I was sent a copy of Lora S. Irish’s book, “Little Book of Pyrography: Techniques, Exercises, Designs, and Patterns” to review. This blog is my review of the book and in it I will explore the good and the one not-so-good of the book. I will also offer the skill level I feel the book is applicable to.
Full Disclosure: But first, I need to provide a full disclosure. I did not purchase the book and, other than the value of the book, I am not being paid for this review. While I do provide a link to the book on Amazon (below), I do not receive compensation of any sort from the sale of this book.
Amazon: Little Book Of Pyrography
This book is literally what is says, a “little book.” Despite its “little” size, it is packed with a LOT of information. Lora touches on everything you need to get started in pyrography including a list of basic supplies, different burners, and assorted materials to burn on.
Lora covers the core information you need to know without cluttering the book with unnecessary information. For example, she explains that there are two basic burner styles; fixed-heat and variable-heat temperature control. She explains the basics of both styles and features available. What she doesn’t do is waste space discussing the differences between the various brands of burners currently on the market.
I thought she did a great job covering an assortment of mediums to burn on. Lora covers several varieties of wood and other items like gourds and paper. Plus she provides guidelines, when needed, to prepare a medium for burning. For example, she goes into detail on how to properly prepare a gourd to render it safe to burn on. With leather she provides guidelines to help an artist get better burn results.
Lora has a very distinctive style of artwork. What really impressed me with the book is how she shows any type of burner can be used to create the artwork; including inexpensive craft burners that do not have temperature dials to adjust the heat output. She does this by providing exercises that allow the artist to discover the capabilities of their burner in such a way they can consistently replicate the results. Plus, she actually shows the burn results with both fixed-heat and variable-heat burner, so the artist gets a visual guideline for comparison.
All of the artwork in the book is based on the use of lines, stippling, and layering. This photo is just one example of a basic burn stroke layered to get different tones or darkness levels. She thoroughly explains how to achieve tonal ranges from light tan to dark brown. Her methods are such that anyone who wants to learn can do so in a fairly short order.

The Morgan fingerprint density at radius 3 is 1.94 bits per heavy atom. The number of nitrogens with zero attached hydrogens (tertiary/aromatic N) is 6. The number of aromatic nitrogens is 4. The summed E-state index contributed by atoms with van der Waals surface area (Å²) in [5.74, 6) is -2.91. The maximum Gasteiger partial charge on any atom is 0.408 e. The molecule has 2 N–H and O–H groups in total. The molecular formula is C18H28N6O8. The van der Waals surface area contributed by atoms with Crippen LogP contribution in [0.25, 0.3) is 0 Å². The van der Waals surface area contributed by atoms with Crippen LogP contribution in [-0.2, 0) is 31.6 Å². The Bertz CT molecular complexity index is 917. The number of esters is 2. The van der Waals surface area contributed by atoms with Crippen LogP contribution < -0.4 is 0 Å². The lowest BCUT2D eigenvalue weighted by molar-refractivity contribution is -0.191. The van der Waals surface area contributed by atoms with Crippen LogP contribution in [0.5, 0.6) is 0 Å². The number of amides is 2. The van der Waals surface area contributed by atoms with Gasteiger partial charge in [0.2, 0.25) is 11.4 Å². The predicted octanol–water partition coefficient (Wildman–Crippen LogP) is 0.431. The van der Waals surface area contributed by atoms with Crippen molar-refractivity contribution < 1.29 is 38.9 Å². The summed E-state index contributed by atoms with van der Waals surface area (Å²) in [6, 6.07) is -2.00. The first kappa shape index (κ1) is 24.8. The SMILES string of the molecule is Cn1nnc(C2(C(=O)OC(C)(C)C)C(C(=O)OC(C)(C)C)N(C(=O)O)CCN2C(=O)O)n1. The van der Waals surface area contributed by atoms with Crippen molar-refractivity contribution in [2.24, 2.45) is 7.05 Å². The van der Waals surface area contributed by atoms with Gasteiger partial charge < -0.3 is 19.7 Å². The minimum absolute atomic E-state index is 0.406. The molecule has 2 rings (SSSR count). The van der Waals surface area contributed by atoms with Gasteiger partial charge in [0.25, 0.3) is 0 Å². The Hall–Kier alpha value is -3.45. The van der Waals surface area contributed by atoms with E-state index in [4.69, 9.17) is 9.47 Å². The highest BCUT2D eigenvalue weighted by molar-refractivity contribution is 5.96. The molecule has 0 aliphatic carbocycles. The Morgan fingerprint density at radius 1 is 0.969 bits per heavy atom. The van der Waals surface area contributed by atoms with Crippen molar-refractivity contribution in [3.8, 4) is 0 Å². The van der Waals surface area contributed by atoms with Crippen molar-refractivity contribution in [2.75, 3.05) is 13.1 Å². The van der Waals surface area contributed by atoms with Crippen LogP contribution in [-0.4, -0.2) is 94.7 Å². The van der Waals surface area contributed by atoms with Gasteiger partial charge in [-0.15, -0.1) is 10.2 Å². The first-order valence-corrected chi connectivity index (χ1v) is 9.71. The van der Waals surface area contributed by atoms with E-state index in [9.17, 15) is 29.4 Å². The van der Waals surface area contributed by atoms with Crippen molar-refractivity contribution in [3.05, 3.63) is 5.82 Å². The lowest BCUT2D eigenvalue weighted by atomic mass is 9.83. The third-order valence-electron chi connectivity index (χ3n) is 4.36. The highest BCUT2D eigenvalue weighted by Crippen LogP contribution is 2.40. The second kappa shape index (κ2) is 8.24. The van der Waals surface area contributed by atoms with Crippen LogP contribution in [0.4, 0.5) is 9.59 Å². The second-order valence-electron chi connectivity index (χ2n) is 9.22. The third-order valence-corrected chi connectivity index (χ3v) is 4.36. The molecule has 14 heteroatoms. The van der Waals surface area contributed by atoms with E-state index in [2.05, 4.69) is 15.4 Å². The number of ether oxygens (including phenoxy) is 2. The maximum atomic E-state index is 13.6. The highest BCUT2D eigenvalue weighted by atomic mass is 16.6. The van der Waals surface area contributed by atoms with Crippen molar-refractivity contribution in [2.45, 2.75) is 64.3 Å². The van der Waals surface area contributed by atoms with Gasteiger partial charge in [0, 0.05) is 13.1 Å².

The projects start with the featured book cover artwork using the artful application of lines burned in different directions. From there Lora introduces additional concepts to create more textures and gradually increase the difficulty level. Each new concept has several projects so you can gain useful practice to master the skill she is teaching.
Later in the book she explains how to analyze a photo and provides her own artistic interpretation of the photo. Combining this with her previous exercises and techniques helps get the artist ready for the challenges at the end of the book. As Lora states, “with the basic instructions in this book and a little practice, you will soon be able to woodburn any project with confidence and expertise.”
There are numerous projects throughout the book with written instructions to teach you the skills you need to know to tackle the instruction-free patterns at the end of the book. The patterns vary in complexity and offer many opportunities to use the concepts Lora has presented. As if that wasn’t enough there are also extra patterns available on the publisher’s website.
My only slight issue with the book is that it is hardbound and I think that makes it harder to photocopy the patterns the book contains.
Obviously the publisher realized this and they provided a link so you can access the patterns on their website. I did not check this out as it required setting up an account.
Great book for Novice & Beginners.
Once the artist is at the Intermediate level or above, I’m not sure the book would offer new concepts or ideas, but it might be worth it for the numerous patterns it contains.
Novice. This is a person who has never tried pyrography, is just getting into it, or has very limited experience in the art form.
Beginner. This is a person who has some experience in pyrography. They are starting to gain an understanding of the basics.
Intermediate. This is an experienced pyrography artist who has mastered the basics, but is still working on becoming proficient in the more advanced burn styles of pyrography.
Advanced. This artist can replicate almost anything they see with little to no instructions.
Expert. An artist of this level can replicate anything without instructions.
I would HIGHLY recommend the book to someone who is thinking about getting into pyrography or someone who has recently gotten into pyrography. The book covers a LOT of basic information that touches on everything to get started in pyrography. Lora’s pyrography exercises and techniques are easy to understand and she provides a lot of examples to help you master the art form. I think the book is well worth the price and I wish this book had existed when I started in pyrography.
Until the next blog,
July 16, 2018
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